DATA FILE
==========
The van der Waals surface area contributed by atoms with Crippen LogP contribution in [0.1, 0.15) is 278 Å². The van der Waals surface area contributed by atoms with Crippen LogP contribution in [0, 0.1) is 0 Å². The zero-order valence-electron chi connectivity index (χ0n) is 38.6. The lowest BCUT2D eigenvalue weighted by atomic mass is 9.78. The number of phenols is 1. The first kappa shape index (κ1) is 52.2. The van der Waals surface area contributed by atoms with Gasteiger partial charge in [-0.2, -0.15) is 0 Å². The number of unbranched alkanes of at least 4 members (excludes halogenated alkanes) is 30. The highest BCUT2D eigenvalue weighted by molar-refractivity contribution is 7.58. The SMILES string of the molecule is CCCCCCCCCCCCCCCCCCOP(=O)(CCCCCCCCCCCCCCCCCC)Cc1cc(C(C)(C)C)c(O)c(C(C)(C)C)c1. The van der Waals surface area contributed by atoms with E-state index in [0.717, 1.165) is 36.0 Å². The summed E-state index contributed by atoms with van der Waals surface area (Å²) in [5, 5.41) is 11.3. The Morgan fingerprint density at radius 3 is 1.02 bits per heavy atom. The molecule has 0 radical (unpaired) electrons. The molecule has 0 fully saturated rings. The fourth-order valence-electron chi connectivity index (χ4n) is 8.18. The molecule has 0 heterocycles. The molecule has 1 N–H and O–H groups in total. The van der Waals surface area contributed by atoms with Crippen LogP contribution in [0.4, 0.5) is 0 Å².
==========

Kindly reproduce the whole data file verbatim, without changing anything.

The van der Waals surface area contributed by atoms with Crippen LogP contribution in [0.1, 0.15) is 278 Å². The van der Waals surface area contributed by atoms with Crippen LogP contribution in [0, 0.1) is 0 Å². The zero-order valence-electron chi connectivity index (χ0n) is 38.6. The lowest BCUT2D eigenvalue weighted by atomic mass is 9.78. The number of phenols is 1. The first kappa shape index (κ1) is 52.2. The van der Waals surface area contributed by atoms with Gasteiger partial charge in [-0.2, -0.15) is 0 Å². The number of unbranched alkanes of at least 4 members (excludes halogenated alkanes) is 30. The highest BCUT2D eigenvalue weighted by molar-refractivity contribution is 7.58. The SMILES string of the molecule is CCCCCCCCCCCCCCCCCCOP(=O)(CCCCCCCCCCCCCCCCCC)Cc1cc(C(C)(C)C)c(O)c(C(C)(C)C)c1. The van der Waals surface area contributed by atoms with E-state index in [0.717, 1.165) is 36.0 Å². The summed E-state index contributed by atoms with van der Waals surface area (Å²) in [5, 5.41) is 11.3. The Morgan fingerprint density at radius 3 is 1.02 bits per heavy atom. The molecule has 0 radical (unpaired) electrons. The molecule has 0 fully saturated rings. The fourth-order valence-electron chi connectivity index (χ4n) is 8.18. The molecule has 0 heterocycles. The molecule has 1 N–H and O–H groups in total. The van der Waals surface area contributed by atoms with Crippen LogP contribution in [0.4, 0.5) is 0 Å².